"I have not decided on anything yet," said Éomer. He let his hands run over Firefoot's flanks and legs and down the neck and back, seeking out any cuts or swellings the stallion might have. He found no grave wounds, but the legs were thick and swollen and the he did not want to lift his hind-feet. Éomer stood up.

"Húrin and the Dúnedain wish to ride straight to Minas Tirith, but I will not send any man to his death, or capture, in vain. And we desperately need food, if only for a short while until the grass begins to grow again and the animals return; I have men searching even now. Before I know more about the celebration, I cannot risk that quest."

"Do not linger here to find out," Borondir said. "Leave before the mayor decides that you and your men should be detained."

"I have already sent for him," Éomer said. "I cannot leave without seeing him; it will arouse far more suspicions."

"Then be careful what you say or do," Borondir said. "We do not need another captured king." He turned to leave. Éomer stopped his examination of the horse.

"Borondir, wait!"

"Lord?" The man turned back.

"Please, I must know, if you would answer," Éomer said. "What would you have me do?"

Borondir straitened his shoulders. For a moment his jaw locked as he clenched his teeth. His eyes flashed, and he looked as if he had just stepped off the last ship from Númenór.

"Let me go with you when you get him out."

He gave a short bow and left. Éomer did not need to ask of whom he spoke. Standing alone beside Firefoot's stable, he remembered that Borondir had once served in the Citadel Guard.

When Éomer returned, he found Fastred pacing in the outer room.

"I am safely back," he told him. "You can stop wearing holes in the floor; Ingold would not be pleased to find you falling through the kitchen roof."


"Do not 'Sire' me," Éomer said. "And do not stand there like you are being reprimanded."

"My lord?"

Fastred did not stand to attention, but he could have fooled anyone. He held his body straight, Éomer would almost have said stiff, and looked past his king at a point somewhere at the wall. Éomer had seen that stance before, had even taken it himself before Théoden fell. He remembered standing in the Golden Hall with his eyes fixed on the carved horse on the right ear of the king's chair, trying not to hear the words of Gríma in his uncle's mouth. Fastred were more relaxed than Éomer had been then, but Éomer did not like it. Something was brewing, had been for a time. Cearl must have noticed it even before Éomer arrived; he was nowhere to be seen and the door to the room he shared with Bergil was closed.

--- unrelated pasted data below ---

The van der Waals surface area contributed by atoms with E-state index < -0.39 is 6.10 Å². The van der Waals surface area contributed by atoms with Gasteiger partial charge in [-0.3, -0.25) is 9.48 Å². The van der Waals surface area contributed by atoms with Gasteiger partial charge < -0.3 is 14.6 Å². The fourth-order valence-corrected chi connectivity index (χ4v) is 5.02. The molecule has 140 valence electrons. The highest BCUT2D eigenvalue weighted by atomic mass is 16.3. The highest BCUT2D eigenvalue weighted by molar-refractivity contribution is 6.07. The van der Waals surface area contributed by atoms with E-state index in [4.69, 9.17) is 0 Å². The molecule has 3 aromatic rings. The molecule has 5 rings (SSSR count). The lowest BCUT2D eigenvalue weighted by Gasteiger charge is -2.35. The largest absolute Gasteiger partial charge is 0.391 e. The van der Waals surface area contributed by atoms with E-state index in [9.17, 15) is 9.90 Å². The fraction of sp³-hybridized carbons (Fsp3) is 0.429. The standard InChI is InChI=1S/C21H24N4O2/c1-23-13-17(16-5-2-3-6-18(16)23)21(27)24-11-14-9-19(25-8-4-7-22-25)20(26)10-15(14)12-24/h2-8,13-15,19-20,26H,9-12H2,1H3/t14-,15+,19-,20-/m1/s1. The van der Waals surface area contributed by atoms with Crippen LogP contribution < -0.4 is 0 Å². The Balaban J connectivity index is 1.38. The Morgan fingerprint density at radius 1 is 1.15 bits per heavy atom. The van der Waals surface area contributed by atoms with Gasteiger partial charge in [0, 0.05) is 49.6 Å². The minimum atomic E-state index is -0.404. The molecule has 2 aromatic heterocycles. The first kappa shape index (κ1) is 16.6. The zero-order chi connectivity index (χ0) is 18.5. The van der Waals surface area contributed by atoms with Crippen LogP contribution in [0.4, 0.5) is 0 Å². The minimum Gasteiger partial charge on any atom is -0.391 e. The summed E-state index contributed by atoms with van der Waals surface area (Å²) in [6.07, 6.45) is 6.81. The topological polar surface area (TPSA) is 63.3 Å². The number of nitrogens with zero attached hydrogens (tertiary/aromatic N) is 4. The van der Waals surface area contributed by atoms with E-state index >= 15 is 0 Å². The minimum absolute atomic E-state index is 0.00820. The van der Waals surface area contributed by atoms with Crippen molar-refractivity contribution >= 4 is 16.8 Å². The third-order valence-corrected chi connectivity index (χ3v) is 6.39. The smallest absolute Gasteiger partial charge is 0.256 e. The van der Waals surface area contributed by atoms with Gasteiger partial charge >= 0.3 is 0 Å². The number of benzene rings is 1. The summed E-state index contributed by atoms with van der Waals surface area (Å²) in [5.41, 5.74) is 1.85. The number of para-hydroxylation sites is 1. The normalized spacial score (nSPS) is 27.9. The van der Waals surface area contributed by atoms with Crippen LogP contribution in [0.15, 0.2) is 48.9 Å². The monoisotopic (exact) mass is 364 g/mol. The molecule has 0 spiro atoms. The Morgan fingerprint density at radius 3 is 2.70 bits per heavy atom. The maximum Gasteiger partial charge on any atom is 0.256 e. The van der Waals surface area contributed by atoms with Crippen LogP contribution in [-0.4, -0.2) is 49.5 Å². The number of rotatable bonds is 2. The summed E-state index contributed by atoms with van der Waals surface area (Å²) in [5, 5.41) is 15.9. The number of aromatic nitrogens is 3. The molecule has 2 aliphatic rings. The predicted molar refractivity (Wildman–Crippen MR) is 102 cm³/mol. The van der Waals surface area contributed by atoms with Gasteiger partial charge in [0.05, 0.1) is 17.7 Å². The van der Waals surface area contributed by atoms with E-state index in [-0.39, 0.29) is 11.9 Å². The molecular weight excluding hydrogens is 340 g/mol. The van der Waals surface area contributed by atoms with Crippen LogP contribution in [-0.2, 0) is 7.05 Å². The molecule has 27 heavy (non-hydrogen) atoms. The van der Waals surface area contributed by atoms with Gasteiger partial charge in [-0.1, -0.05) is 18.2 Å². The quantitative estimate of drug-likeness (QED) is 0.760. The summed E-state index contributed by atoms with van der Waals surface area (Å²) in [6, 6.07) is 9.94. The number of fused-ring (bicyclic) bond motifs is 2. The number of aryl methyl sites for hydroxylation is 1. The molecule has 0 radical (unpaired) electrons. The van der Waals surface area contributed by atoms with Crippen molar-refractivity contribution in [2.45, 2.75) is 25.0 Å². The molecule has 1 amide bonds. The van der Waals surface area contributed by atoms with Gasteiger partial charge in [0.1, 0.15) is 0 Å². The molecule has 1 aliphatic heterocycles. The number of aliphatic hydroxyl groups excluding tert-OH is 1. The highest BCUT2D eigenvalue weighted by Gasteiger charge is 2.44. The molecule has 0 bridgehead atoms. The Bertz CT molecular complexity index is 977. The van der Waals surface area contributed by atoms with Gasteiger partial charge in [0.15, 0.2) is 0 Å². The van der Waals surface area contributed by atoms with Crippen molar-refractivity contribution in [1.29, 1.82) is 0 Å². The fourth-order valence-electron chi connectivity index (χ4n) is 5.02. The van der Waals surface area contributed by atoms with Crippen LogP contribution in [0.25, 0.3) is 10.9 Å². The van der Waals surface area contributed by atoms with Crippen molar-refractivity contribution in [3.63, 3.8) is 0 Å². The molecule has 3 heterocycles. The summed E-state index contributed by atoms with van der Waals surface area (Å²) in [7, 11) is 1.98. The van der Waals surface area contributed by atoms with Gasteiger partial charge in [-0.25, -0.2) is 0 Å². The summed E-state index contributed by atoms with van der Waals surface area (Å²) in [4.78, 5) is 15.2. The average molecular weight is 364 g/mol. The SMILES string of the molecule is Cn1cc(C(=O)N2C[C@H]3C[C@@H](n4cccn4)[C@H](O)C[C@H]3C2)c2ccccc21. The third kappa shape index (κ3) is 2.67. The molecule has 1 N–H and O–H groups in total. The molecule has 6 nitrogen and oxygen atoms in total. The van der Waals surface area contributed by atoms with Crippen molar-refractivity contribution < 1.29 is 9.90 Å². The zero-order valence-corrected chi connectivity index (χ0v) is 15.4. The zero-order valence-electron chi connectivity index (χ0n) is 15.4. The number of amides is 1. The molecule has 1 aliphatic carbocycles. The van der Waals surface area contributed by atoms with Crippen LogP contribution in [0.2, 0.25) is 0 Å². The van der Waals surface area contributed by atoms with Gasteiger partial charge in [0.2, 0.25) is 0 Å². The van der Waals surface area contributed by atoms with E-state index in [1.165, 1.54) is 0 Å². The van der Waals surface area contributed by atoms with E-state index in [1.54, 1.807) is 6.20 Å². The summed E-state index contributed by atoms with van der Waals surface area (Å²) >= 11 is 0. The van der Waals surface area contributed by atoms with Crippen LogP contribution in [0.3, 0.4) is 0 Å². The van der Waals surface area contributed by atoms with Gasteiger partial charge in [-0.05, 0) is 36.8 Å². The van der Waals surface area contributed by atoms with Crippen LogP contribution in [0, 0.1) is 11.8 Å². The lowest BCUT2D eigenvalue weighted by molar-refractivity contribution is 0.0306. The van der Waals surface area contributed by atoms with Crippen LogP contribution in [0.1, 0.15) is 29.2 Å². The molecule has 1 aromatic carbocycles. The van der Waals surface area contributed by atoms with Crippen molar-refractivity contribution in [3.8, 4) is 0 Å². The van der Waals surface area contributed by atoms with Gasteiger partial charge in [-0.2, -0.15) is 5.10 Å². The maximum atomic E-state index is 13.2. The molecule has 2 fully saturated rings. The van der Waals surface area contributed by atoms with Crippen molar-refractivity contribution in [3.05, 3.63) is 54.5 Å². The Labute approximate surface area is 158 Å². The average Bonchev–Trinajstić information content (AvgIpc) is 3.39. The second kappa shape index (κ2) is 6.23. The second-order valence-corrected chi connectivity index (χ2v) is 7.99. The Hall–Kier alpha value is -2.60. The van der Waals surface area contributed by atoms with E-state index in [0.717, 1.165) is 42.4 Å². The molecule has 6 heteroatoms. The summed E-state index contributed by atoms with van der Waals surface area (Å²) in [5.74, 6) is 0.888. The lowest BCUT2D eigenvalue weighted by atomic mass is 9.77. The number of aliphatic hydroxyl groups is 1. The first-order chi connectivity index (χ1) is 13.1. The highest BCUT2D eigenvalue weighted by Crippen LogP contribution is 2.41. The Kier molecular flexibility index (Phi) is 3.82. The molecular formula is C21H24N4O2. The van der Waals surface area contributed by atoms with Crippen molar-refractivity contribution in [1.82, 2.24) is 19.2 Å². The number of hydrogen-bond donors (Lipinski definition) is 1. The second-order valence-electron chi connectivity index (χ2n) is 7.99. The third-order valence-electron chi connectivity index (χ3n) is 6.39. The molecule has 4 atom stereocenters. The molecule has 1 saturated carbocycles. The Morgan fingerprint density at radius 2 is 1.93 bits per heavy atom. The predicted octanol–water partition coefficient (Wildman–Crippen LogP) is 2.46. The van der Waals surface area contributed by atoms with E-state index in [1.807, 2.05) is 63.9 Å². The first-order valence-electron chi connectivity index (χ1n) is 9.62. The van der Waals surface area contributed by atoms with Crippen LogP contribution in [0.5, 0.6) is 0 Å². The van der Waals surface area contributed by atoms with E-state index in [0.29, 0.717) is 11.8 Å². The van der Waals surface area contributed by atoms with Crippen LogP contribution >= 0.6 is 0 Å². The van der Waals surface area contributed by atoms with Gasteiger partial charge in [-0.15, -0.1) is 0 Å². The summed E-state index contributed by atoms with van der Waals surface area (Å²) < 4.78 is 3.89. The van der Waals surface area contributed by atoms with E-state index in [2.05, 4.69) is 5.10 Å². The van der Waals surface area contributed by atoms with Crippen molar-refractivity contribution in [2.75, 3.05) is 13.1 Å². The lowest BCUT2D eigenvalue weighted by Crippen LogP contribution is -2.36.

"I am tired, Fastred, and restless," Éomer said, deciding to avoid further confrontation. "I would not have been able to rest without some distraction. Besides; you know how much Firefoot has come to loath stables. I wanted to make sure he had not torn it down; Ingold would take that even less kindly than you falling through the kitchen roof. None saw me, except for Borondir, and he was looking."

"You spoke with Borondir, sire?"

It turned out to be a good diversion from whatever Fastred had been brooding over. Fastred broke his stance and met Éomer's eyes again. The king swiftly told what they had spoken about, and though Fastred did not relax at the news; he had something new to worry about. It was enough for Éomer to turn their words away from Fastred's disapproval of his little trip.

Nothing more of note happened that night.


It was early the next morning when Ingold came knocking at the door. The five men were already awake though the sun had barely risen. A thin ray of light had found its way through the half-open shutters of the eastern room, bleeding through the door to pool on the floor of the dark inner room. Húrin was already stacking the logs in the fireplace and Fastred watched the door. The sunlight was so far the only thing that lit the room, for the lamps had burned out the night before and the girl had not yet been there to refill them.